Many of you have asked about Chanticleer, the rowdy rooster who showed up one day at the Ponderosa. (That’s what Widdle calls the homeplace.)
He’s fine, but he’s no longer Chanticleer. During my boring, English-major explanation about Chaucer and the history behind the name, Widdle’s eyes glazed over. Then he gave me his patented “My wife always brings the crazy” look and said: “I call him Roy.”
Widdle bought a bag of chicken scratch at the feed store, and Roy has settled in. He disappears sometimes (more on that later), but when in residence he hangs out ‘neath the old oak tree or under a gigantic rosebush by the picket gate.
As large as he is, Roy can be surprisingly hard to see, even with his giant red comb and green tail feathers. When he startles me I drop groceries and library books. When I startle him he flaps his wings and poops, which doesn’t help my self-esteem.
Widdle and I keep the scratch on the side porch and alternate feeding Roy in the unfenced yard twice a day. Roy may have a soybean-sized brain, but he quickly figured out that food comes from the porch attached to the house where the two-legged creatures live.
One morning last week, Widdle let Nicky, aka Babygirl, out the porch door to relieve herself in the clover patch. (She gets unsupervised potty breaks because in eight years she’s never left the yard.)
I was still sleeping blissfully when Widdle walked in our bedroom cackling. (You knew I had to do that sooner or later, right?) “I just looked out to check on Nicky and Roy has her hemmed up on the porch!” he blurted.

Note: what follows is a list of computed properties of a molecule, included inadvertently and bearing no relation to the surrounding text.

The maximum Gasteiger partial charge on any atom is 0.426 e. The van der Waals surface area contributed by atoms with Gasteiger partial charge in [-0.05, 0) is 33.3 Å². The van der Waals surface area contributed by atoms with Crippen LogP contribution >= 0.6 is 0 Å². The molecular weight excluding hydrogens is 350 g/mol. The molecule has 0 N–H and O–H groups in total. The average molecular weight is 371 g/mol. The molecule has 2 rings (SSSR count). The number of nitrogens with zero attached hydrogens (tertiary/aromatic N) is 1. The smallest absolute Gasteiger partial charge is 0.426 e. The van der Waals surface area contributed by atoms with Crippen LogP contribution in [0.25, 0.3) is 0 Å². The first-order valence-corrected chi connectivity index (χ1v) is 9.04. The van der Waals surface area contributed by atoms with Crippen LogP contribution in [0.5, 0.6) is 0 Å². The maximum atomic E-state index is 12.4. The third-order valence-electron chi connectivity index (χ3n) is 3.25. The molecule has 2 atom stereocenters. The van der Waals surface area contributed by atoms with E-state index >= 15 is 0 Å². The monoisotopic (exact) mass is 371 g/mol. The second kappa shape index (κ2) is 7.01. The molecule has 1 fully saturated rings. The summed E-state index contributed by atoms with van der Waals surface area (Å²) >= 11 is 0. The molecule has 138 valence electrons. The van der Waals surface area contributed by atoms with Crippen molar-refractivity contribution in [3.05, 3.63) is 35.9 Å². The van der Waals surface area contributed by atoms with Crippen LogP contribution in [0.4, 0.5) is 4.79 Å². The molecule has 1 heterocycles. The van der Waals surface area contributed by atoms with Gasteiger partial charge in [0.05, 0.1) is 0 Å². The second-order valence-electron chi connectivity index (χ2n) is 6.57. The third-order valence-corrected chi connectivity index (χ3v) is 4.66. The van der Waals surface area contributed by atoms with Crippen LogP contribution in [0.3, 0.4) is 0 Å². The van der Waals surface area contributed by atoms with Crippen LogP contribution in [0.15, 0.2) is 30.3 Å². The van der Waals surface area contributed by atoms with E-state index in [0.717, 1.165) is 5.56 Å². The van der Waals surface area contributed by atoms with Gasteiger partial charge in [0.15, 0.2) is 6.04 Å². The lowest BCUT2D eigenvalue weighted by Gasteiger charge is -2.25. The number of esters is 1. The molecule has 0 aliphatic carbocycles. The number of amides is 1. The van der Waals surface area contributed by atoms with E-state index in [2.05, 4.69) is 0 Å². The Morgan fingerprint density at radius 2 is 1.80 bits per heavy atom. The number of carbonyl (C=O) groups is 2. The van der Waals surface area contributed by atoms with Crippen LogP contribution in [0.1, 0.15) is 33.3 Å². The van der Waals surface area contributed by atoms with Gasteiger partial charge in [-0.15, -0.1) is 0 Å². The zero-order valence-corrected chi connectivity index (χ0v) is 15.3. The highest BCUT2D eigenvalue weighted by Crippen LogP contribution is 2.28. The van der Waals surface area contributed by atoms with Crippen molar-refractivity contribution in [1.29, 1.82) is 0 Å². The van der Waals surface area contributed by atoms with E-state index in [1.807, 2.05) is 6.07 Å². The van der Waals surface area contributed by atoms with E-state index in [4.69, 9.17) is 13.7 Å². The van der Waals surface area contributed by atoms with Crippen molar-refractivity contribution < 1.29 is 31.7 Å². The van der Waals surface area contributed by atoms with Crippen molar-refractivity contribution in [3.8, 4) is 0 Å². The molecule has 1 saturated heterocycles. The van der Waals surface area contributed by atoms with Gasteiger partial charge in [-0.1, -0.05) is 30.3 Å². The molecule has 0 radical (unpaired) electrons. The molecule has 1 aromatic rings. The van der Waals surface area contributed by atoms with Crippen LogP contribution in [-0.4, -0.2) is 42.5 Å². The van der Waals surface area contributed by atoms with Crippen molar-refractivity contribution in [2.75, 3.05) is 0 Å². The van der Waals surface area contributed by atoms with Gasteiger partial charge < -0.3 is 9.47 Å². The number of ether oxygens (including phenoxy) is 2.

I shot upright and screamed, “Nobody puts Baby in a corner!” As I staggered raving towards the door, Widdle began gently herding me in circles back to bed.
“Calm down, I’ll handle it,” he said. Which meant he let Nicky in and fed her sliced turkey until Roy gave up and wandered off.
In just a few weeks, Roy has become a fixture at our house. He comes a bit closer to us every day. And each time Nicky chases him, they both go a little slower. It’s hilarious—these days she strolls after him and he just ambles away looking bored. They’ll be sharing acorns before it’s over.
We like having Roy around. He eats lots of bugs and has quite the personality. But here’s the thing: Roy may be running a con.
Last Sunday, during the “joys and concerns” segment of the service at our church, I raised my hand to speak. Normally I don’t open my mouth, but this was at 8:30 a.m. so I wasn’t fully awake.
When the pastor said, “What is your joy?” I replied, “We have a rooster.” I said a few more words about Roy--and here’s the great thing about life in the country: Everyone smiled and nodded. No-one said, “That’s silly,” or “Say what?” Country people know about roosters—and, it turns out, Roy in particular.
One lady, a longtime member, said, “That rooster shows up at my house all the time. He comes through the woods.” A man said, “He comes by my place, too.”
Roy was looking for a better deal!
Widdle turned as red as a Roy’s comb, and fowl jealousy flew through me. I wanted to cry, “He’s MY rooster!” but Widdle’s elbow was in my ribs.
So here I am, middle-aged and worrying about mortality and mortgages, salvation and the stock market… and my rooster is running around on me. That’s nothing to crow about.
Julie R. Smith, who plans to follow Roy this week, can be reached at firstname.lastname@example.org.